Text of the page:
Future studies

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(Redirected from Futurologist)

Future studies (also called futurism, futurology, and futures studies) is the study of the medium to long-term future, by extrapolating present technological, economic or social trends, or by attempting to predict future trends. Extrapolation is just one of many dozens of methods and techniques used in futures research; others include scenarios, the Delphi method, brainstorming, and morphological analysis. Futurology also includes normative or preferred futures, but the real contribution is to connect both extrapolated (exploratory) and normative research to explore better strategies.

A futurist (also "futurologist") uses varying proportions of inspiration and research. The term excludes those who make future predictions through supernatural means, and also usually excludes those people who attempt to forecast the short-term or readily foreseeable. For instance, economists who forecast movements of interest rates over the next business cycle would not generally be considered futurists, whereas those predicting the relative wealth of nations in a generation's time may well be.

Several authors became recognized as futurists. They researched trends (particularly in technology) and wrote books describing their observations, conclusions, and predictions. Initially, they followed a cycle of publishing their conclusions and then beginning research on the next book. More recently, they have started consulting groups or earn money as speakers. Alvin Toffler and John Naisbitt are two prominent examples of this class. Many business gurus present themselves as futurologists.

Futurists have some things in common with the writers of science fiction, and indeed some science fiction writers, such as Arthur C. Clarke, have been regarded as such. Some writers, though, are less interested in technological developments and use the future only as a backdrop to their stories. For example, in the introduction to The Left Hand of Darkness, Ursula K. Le Guin wrote that prediction is the business of prophets, clairvoyants, and futurists, not of writers: "a novelist's business is lying".

Some attempts have been made at cosmological futurology, attempting to predict the long-term future of the entire universe, typically predicting either the heat death of the universe, or a cosmic Big Crunch.

Futurology, although sometimes based on science, cannot follow the scientific method, as it is not falsifiable except by waiting for the future to happen. They can and do, however, apply many scientific techniques.

Futurists have a decidedly mixed reputation and track record of success. For obvious reasons, they often extrapolate present technical and societal trends and assume they will develop at the same rate into the future, and technical progress in reality goes in fits and starts - for instance, many 1950s futurists believed that by now space tourism would be commonplace, but ignored the possibilities of ubiquitous, cheap computers. On the other hand, many forecasts were accurate.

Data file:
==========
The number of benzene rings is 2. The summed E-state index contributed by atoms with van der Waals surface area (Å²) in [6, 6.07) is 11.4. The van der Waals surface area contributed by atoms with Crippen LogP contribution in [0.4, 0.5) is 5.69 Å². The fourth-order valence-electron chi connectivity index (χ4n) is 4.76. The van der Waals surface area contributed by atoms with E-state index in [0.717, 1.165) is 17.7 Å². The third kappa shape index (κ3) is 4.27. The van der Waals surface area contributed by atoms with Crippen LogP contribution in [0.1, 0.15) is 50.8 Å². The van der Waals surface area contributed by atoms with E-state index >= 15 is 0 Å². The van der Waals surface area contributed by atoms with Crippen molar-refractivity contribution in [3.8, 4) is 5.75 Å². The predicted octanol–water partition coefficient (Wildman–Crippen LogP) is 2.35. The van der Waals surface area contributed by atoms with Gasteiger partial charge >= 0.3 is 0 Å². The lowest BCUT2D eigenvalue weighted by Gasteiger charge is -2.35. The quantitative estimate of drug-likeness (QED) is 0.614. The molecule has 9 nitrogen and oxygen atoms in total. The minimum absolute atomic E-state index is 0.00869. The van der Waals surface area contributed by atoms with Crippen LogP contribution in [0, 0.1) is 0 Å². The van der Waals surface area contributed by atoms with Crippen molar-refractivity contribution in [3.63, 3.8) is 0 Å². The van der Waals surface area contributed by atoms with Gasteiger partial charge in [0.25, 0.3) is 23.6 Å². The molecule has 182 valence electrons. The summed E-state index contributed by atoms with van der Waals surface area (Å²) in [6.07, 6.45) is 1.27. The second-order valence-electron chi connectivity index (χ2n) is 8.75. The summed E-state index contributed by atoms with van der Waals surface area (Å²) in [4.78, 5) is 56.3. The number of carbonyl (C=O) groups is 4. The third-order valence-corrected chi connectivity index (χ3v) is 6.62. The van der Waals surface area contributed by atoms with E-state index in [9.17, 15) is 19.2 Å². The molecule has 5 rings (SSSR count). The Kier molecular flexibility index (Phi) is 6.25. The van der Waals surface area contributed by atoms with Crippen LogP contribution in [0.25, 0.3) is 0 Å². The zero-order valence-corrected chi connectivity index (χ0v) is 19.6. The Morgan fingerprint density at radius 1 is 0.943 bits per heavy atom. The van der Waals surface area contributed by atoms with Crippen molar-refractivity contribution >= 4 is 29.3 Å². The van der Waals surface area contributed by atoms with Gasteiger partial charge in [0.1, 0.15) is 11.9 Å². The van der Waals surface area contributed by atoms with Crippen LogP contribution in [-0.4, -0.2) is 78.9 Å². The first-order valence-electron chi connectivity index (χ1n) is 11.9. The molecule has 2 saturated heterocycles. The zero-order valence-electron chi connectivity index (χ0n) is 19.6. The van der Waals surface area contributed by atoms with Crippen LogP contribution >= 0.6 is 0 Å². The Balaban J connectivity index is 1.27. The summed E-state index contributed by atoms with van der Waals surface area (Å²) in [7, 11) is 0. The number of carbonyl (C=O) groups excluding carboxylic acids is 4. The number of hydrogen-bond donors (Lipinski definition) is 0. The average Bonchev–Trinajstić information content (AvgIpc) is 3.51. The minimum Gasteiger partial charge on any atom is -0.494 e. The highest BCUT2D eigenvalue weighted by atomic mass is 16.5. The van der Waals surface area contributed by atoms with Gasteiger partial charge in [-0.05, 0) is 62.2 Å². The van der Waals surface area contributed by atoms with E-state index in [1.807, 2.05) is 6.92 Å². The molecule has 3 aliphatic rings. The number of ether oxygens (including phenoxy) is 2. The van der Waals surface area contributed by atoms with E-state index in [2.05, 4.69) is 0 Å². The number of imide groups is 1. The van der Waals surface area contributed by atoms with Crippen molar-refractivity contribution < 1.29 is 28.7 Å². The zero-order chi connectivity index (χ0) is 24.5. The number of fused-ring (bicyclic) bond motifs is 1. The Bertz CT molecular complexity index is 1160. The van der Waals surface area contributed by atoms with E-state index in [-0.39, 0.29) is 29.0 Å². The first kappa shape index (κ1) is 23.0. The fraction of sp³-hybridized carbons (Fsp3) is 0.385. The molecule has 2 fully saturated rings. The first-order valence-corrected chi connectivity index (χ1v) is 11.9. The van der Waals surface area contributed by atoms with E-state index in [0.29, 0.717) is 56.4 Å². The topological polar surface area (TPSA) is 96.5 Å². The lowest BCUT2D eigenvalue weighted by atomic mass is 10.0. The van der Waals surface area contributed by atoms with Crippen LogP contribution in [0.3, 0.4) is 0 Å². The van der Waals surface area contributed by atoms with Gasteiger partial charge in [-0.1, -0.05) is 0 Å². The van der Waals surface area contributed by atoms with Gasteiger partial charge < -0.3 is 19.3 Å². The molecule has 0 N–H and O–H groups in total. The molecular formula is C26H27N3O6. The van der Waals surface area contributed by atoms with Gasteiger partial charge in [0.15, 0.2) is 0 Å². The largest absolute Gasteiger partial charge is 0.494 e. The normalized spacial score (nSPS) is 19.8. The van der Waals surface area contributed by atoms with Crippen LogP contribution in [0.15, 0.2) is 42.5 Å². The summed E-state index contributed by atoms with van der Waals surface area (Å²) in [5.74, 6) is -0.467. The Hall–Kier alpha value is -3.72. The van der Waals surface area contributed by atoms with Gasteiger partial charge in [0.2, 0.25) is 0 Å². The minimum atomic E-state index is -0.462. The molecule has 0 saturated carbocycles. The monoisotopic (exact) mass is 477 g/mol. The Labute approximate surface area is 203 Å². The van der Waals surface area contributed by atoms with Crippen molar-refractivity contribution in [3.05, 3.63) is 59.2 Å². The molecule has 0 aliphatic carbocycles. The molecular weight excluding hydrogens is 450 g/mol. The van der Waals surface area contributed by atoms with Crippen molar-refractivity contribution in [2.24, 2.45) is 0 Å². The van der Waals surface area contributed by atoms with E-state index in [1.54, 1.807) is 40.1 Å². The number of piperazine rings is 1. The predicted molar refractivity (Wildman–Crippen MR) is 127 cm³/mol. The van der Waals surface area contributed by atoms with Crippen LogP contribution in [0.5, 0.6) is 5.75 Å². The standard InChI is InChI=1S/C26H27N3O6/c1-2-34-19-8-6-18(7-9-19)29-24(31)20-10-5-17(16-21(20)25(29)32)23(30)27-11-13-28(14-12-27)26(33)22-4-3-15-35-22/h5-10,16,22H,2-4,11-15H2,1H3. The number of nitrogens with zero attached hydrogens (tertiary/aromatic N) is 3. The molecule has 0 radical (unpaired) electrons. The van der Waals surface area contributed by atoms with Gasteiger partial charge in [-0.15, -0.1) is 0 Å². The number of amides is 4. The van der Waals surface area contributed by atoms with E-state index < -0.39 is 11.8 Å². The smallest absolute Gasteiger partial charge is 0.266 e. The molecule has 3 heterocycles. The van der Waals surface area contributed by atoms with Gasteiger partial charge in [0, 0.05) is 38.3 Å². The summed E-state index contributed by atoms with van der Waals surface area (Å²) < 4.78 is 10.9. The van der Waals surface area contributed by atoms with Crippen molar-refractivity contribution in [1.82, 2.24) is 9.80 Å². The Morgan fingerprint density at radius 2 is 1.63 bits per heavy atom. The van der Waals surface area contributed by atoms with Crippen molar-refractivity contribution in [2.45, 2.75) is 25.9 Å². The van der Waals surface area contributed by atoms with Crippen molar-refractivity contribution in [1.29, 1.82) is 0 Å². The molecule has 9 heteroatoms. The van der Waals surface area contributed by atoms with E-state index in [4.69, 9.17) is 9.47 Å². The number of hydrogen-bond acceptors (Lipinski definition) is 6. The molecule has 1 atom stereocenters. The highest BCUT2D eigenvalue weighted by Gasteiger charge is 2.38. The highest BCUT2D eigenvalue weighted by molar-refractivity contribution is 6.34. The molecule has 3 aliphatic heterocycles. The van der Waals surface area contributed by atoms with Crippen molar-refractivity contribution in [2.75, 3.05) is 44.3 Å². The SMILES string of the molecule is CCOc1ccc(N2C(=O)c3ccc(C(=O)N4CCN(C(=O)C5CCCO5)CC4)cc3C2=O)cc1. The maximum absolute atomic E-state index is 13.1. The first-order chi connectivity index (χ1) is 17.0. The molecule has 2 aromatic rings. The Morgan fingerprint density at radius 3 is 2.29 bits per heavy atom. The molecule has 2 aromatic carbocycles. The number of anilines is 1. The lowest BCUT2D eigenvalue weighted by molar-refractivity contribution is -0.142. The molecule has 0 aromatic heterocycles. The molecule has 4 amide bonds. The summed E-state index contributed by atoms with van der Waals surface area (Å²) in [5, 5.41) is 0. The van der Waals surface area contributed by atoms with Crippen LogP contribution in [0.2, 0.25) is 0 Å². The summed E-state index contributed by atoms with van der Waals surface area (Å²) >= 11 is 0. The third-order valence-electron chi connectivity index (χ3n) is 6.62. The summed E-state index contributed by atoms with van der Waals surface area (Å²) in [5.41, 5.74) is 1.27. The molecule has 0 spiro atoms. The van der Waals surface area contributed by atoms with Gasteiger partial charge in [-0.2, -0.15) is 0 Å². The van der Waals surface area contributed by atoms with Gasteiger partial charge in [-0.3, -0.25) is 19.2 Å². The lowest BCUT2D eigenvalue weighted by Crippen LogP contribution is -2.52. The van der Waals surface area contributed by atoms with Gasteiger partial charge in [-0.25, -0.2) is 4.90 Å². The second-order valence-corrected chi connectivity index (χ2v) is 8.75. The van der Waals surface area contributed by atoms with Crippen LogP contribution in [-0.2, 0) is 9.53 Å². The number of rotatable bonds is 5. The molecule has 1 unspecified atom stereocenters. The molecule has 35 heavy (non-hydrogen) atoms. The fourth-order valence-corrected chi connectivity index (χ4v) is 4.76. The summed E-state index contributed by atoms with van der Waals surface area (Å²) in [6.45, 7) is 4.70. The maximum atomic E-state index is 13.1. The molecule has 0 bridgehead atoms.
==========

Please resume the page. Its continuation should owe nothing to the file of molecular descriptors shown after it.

Predicted futures, as of 2003, range from predicted ecological catastrophes, to a utopian future where the poorest human being lives in what would be regarded as wealth and comfort in modern terms, to the transformation of humanity into a posthuman lifeform, to the destruction of all life on Earth in a nanotechnological disaster.

The Acceleration Studies Foundation (http://accelerating.org) maintains a page listing several types of futurist definitions here (http://www.singularitywatch.com/futuristdef.html).

Contents

Topics in futurology

Books predicting the future

Near-term predictions

A long-running tradition in various cultures, and especially in the media, is for various spokespersons to make predictions for the upcoming year at the beginning of the year. These predictions are sometimes based upon current trends in culture (music, movies, fashion, politics); sometimes they are hopeful guesses as to what major events are expected to take place over the course of the next year.

A number of paranormal activists, including self-proclaimed psychics, astrologers, and some religious figures, also make bold predictions regarding startling events that they believe will occur within the upcoming year.

Some of these predictions come true as the year unfolds though many fail. When predicted events fail to take place, the authors of the predictions often state that the failure of the prediction may have been due to a misinterpretation of known "signs" and portents leading to the predicted events.

See also

External links

  • A Futurist's Toolbox (http://www.number-10.gov.uk/su/toolbox.pdf): a guide to methods and tools used by the UK government in medium & long-term trends forecasting
  • Principia Cybernetica (http://pespmc1.vub.ac.be/FUTDEVLI.html): Links on future development
  • The Institute for the Future (http://www.iftf.org/index.html): The Institute for the Future (focuses on: Consumers, Technology, Health and health care, Workplace , Global business trends)de:Futurologie

et:Futurism he:עתידנות nl:toekomstkunde pl:Futurologia ru:Футурология zh:未来学

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